Miranda Kerr and James Packer – do you believe everything you read?

There’s a common saying that goes…“don’t believe everything you read”, and in regards to our favourite gossip mags it’s for good reason, but that goes against every intention we have for buying them in the first place. We desperately want to believe that supermodels haven’t got perfect bodies and that even the most glamorous actresses still get cheated on. So is it ok for the trash rags to bend the truth, just to get us to buy their magazine over the competitors?

Let’s face it, we’ve all been in the situation where we’re retelling an amazing story that’s happened to us and to make it sound even more incredible we’ve exaggerated a few minor details, but sadly it has come to the point where these magazines are purposely making up stories in order to have the celebrities they’re about get in contact with them in order to profusely deny them. A recent example involved Lara Bingle where she unleashed on magazine Famous accusing them of doctoring photos of her to make her look like she has more cellulite than she actually does. Hardly groundbreaking journalism, but more proof of the lengths the rags will go to to sell their rags. And by doing this, Famous have got a lot more media attention from Lara’s backlash rather than the actual story. To be honest, I’d be happy to have Lara Bingle’s body any day!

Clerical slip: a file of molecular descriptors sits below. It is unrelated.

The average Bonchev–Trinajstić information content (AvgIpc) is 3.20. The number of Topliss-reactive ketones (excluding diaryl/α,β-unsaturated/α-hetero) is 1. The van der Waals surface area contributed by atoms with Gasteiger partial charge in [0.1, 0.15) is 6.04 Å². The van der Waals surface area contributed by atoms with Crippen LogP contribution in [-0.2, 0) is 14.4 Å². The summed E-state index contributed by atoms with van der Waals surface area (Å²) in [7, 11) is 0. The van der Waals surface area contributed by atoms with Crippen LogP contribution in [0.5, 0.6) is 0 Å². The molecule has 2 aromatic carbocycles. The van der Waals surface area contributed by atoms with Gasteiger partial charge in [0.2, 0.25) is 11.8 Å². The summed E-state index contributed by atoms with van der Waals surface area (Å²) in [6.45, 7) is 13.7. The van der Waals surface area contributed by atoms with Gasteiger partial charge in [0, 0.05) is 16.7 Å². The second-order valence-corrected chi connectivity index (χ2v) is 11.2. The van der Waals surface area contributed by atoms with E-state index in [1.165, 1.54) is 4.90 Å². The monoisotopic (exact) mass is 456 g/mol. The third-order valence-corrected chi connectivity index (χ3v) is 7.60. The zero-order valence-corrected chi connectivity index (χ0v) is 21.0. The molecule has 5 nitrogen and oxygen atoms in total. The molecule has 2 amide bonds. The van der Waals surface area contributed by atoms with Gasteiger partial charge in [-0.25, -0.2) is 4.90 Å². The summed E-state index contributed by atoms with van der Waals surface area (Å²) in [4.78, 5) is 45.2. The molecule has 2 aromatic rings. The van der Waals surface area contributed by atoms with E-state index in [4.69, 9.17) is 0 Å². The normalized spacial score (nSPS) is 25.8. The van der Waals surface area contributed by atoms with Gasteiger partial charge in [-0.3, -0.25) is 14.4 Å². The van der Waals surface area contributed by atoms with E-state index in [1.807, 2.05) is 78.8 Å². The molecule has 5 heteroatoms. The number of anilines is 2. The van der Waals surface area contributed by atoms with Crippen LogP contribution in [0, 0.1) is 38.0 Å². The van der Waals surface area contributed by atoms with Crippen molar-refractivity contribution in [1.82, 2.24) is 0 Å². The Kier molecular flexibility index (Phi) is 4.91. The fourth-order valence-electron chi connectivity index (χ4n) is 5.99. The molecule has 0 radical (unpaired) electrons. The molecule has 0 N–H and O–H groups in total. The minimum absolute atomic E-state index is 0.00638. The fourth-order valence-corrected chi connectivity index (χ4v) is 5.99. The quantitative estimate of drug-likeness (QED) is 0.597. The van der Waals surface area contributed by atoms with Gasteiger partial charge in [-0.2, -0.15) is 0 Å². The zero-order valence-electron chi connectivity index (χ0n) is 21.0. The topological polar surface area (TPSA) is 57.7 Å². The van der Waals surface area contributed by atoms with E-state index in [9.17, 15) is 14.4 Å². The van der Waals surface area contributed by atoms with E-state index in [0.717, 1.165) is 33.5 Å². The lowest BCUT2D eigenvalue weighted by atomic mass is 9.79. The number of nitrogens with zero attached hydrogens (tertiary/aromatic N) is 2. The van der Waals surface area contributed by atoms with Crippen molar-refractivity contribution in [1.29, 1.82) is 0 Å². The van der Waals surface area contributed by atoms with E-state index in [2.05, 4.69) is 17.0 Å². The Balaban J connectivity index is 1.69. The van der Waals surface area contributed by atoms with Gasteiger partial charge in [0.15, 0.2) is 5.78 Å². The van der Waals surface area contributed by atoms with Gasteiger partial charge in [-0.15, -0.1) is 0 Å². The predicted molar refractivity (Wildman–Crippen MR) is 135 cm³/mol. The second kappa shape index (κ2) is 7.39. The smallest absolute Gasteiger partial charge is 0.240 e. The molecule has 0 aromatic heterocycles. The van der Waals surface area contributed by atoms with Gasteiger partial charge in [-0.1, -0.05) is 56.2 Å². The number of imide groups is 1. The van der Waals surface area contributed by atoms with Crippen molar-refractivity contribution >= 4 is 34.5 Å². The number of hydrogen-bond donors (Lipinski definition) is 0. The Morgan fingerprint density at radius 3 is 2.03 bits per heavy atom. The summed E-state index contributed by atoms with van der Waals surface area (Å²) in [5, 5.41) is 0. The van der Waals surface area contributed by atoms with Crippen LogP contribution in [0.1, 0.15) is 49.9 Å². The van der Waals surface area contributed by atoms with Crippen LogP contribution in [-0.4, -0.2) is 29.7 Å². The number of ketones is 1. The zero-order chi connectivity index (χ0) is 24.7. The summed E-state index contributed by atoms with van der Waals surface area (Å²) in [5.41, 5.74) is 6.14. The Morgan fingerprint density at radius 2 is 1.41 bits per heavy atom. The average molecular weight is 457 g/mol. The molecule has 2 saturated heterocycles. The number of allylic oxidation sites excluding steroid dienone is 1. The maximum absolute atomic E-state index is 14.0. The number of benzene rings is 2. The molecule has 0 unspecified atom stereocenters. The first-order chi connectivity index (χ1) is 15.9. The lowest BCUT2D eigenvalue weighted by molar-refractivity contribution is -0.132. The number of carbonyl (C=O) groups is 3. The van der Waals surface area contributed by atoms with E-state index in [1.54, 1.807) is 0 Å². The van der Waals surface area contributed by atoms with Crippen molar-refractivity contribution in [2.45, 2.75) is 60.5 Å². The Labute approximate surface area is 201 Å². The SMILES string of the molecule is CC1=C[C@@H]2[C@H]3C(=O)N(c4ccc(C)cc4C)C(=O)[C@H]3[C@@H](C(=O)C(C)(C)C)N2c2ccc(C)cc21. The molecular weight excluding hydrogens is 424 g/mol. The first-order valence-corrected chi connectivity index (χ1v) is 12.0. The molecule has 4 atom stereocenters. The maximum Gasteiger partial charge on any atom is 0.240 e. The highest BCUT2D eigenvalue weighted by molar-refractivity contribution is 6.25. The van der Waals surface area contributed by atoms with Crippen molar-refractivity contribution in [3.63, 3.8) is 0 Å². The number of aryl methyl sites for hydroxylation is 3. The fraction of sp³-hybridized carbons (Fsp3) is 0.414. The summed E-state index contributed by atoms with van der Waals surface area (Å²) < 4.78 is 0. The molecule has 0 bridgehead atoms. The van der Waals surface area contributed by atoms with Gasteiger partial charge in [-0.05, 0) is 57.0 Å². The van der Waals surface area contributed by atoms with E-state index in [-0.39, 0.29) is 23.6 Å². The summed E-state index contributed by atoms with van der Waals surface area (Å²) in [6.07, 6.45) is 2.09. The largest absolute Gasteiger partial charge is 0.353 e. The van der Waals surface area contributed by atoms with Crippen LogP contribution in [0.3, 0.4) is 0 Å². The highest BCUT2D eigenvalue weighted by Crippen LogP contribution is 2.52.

Watch out for words “allegedly” or “rumoured to have been” or “a friend of the star says”. False false false.

Understandably, the tabloid industry is very competitive and the aim of each and every cover story is to grab the consumer’s attention over the others, so nothing but the juiciest gossip will do. Startlingly, according to our sources, only 7% of the cover stories of a certain British magazine were true, with false pregnancies, marriages and divorces being the most commonly misreported. Locally, Bauer Media has even been forced to take action against certain Australian tabloids who are falsely reporting stories that happened in the UK, claiming they happened here in Australia.  Yikes!

So who is getting it wrong? Is the PR feeding the stories falsely to get their client’s name up in lights? Did the journalist not do enough research? Or was there a tip off without a double confirmation that sounded like a good idea at the time…. Sadly, it could be any of these reasons, and reputations are tarnished in the process.

But this begs another question, how much do we really care how truthful the magazines are? We specifically love them for being outrageously entertaining and mostly refuse to accept the stories as truthful until we see photographic proof that hasn’t been tampered with. The cover of Woman’s Day has Miranda Kerr and James Packer as a new couple, “allegedly” dating just weeks after her marriage breakdown. The only truthful fact that’s come from the story so far is that James’ ex Erica and Kerr both grew up in Gunnedah, NSW. But that’s not going to get you to pick up the magazine now is it…?

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